According to the utilitarianism theory, as long as the effects of an act benefits or satisfies the largest population, even if the means used is morally or unmorally right, the act is considered righteous (Mill 2016 ). The theory can be applied in animal cloning by considering the impacts it has on humans, animals, and the environment. A greater percentage of the population is against the act of animal cloning because it goes against the biblical teachings, and negatively affects the health conditions of cloned animals. Humans and all living organisms have the right to life, and anything that puts the lives of both in danger is a threat to life existence. Thus, by the utilitarianism theory, cloning results in more and severe consequences and should not be encouraged. Additionally, human beings are at risk because the scientists have started the testing process of cloning humans. There is a possibility that human cloning will encourage people to disregard the importance of marriage. The sole purpose of marriage is for procreation purposes. By encouraging cloning in human beings, people will avoid marriages and opt to have kids through test tube or surrogate mothers. Eventually, this will erode societal moral values and norms concerning marriage. Ethical Concerns in Animal Cloning.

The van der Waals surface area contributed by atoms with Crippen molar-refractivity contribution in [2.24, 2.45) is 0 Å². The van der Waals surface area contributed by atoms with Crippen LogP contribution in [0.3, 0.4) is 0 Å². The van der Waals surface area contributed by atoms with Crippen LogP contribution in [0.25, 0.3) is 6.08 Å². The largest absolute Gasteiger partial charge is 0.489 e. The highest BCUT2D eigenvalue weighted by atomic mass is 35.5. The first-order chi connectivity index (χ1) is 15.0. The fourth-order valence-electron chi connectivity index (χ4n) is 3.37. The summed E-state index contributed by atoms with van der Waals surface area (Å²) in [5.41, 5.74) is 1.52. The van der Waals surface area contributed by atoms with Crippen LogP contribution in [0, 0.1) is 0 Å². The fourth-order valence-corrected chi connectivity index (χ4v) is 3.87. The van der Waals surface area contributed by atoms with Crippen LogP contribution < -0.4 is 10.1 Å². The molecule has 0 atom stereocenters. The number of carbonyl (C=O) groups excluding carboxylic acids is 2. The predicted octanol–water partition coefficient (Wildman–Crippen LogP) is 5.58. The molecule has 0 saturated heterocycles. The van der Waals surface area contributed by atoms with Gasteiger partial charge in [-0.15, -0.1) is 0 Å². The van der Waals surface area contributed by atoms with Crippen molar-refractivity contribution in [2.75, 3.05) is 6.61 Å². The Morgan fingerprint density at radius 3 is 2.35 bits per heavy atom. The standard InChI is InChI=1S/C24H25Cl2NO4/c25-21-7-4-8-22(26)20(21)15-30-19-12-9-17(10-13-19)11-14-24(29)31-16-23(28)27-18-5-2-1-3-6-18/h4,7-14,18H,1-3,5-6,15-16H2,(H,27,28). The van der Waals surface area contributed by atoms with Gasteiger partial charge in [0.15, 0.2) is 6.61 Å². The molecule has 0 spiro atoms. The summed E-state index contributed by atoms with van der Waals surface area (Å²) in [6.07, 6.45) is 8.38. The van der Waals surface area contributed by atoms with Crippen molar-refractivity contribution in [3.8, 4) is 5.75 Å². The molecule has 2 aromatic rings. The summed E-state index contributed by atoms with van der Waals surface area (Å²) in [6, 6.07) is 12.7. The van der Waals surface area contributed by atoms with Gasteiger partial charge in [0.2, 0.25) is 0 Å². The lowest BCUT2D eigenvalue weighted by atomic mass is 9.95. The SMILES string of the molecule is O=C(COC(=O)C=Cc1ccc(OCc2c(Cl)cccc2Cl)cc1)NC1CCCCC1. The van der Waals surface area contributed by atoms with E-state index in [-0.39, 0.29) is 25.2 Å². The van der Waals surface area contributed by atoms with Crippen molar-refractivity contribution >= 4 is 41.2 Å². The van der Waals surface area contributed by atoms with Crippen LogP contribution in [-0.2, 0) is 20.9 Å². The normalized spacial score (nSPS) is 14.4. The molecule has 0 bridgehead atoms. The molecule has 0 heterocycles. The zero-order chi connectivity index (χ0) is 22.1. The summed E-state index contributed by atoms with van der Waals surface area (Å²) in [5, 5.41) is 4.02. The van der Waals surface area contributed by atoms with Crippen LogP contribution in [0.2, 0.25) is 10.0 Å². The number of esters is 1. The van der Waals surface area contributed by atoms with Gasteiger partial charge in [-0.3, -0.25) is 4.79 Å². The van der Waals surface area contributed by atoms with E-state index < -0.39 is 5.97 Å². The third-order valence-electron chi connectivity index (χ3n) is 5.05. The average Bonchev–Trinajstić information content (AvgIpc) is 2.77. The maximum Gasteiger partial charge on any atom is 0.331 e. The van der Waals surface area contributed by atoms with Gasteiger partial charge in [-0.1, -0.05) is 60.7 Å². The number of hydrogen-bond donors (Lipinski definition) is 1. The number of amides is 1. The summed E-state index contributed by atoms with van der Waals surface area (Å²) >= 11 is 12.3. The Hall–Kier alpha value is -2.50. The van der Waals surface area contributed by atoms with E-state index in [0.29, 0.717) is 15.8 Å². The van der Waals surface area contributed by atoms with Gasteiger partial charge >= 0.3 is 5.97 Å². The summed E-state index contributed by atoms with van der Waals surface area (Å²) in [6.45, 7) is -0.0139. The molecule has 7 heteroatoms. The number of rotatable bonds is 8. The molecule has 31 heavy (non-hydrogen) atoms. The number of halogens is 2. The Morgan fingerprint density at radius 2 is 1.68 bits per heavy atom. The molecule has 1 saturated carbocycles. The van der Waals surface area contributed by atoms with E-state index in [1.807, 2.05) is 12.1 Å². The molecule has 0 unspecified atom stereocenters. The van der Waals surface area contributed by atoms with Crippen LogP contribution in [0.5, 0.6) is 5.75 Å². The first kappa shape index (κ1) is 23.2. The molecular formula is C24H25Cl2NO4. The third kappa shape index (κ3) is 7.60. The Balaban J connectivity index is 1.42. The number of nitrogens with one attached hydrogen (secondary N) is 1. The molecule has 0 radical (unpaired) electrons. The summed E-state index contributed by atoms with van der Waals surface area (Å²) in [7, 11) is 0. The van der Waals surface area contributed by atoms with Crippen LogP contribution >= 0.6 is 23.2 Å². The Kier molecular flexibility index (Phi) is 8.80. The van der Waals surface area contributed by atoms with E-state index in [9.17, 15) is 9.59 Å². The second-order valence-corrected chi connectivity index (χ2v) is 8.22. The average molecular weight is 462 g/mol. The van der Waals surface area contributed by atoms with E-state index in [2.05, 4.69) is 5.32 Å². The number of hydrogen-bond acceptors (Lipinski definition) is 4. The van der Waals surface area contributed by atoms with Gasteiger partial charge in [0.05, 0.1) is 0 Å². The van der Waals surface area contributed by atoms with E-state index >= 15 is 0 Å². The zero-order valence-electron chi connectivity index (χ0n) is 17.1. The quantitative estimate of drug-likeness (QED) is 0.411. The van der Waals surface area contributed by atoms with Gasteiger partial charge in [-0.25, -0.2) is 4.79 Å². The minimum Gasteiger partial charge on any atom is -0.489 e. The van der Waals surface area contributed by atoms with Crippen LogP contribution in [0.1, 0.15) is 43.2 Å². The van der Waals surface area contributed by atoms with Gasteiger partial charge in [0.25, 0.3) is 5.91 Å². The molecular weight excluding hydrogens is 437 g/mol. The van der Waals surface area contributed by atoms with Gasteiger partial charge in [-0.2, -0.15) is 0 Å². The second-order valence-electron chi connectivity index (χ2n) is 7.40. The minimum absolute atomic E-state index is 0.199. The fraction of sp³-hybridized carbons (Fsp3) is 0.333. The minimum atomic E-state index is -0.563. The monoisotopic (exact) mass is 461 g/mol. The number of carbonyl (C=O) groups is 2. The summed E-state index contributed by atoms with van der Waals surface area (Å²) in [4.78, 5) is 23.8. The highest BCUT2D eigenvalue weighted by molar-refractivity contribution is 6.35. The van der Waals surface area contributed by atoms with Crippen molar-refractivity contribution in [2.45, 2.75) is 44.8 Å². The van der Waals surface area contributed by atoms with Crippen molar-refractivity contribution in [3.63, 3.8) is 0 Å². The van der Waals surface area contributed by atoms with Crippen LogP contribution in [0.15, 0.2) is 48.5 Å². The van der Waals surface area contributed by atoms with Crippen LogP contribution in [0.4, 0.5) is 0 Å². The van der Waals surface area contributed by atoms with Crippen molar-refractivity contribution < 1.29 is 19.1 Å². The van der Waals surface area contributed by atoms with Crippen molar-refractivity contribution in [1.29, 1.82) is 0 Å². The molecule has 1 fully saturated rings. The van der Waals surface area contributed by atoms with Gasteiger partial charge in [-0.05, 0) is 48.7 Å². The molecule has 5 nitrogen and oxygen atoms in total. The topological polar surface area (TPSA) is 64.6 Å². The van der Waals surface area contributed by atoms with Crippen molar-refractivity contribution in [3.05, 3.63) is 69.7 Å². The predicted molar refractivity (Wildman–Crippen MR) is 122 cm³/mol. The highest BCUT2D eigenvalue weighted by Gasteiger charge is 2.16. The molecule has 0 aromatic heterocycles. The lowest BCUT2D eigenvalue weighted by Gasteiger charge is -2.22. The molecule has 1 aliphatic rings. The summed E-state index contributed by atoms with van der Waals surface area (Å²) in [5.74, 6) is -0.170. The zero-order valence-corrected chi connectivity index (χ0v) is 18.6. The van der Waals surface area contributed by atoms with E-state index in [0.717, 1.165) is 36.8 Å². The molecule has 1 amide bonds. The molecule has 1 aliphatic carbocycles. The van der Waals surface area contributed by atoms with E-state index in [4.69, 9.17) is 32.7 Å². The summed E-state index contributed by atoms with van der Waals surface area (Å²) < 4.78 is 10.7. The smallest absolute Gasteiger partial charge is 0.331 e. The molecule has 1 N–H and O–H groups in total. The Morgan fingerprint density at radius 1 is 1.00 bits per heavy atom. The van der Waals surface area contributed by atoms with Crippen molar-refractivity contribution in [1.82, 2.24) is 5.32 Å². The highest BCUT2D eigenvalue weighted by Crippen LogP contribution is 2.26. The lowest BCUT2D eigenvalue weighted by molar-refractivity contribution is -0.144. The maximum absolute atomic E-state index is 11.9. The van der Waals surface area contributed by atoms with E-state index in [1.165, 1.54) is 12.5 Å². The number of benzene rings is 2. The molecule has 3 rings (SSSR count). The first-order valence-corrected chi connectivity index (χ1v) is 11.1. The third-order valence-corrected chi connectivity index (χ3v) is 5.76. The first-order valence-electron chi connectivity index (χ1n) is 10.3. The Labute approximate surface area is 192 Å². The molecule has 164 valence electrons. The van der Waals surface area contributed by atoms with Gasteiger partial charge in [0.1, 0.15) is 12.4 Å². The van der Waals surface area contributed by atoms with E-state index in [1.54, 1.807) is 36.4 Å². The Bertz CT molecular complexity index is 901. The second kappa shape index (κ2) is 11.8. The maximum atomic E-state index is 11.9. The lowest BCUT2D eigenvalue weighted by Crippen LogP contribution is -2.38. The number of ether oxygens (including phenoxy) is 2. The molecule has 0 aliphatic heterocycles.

Those against animal cloning have used deontology as a basis for their ethical concerns. Those that use this approach believe that cloning in science violates morality and prohibits a sense of duty. They argue that humans have an intrinsic ability to determine what is morally right. They argue that by carrying out cloning, humans are “playing God”(Armstrong & Richard 2016). They ask questions like “Is it in our place to do so?” and “Ought we be creating life?” Many people that hold this thought are religious people. However, even the secular version argues that by doing this, we are dehumanizing ourselves and devaluing the natural world. Another deontological perspective argues that cloning animals negate their intrinsic values as they get objectified ad commoditized. Cloning animals, according to this view, is treating animals as mere things, and not living, important beings. It shows that animals are considered products, like automobiles. In fact, from cloned animals given personal names when cloning was first done in the 1990s, a lot has changed, as those animals began to be given numbers and letters. This, to deontologists, is very dehumanizing and shows the extent to which humans are capable of objectifying animals. Ethical Concerns in Animal Cloning.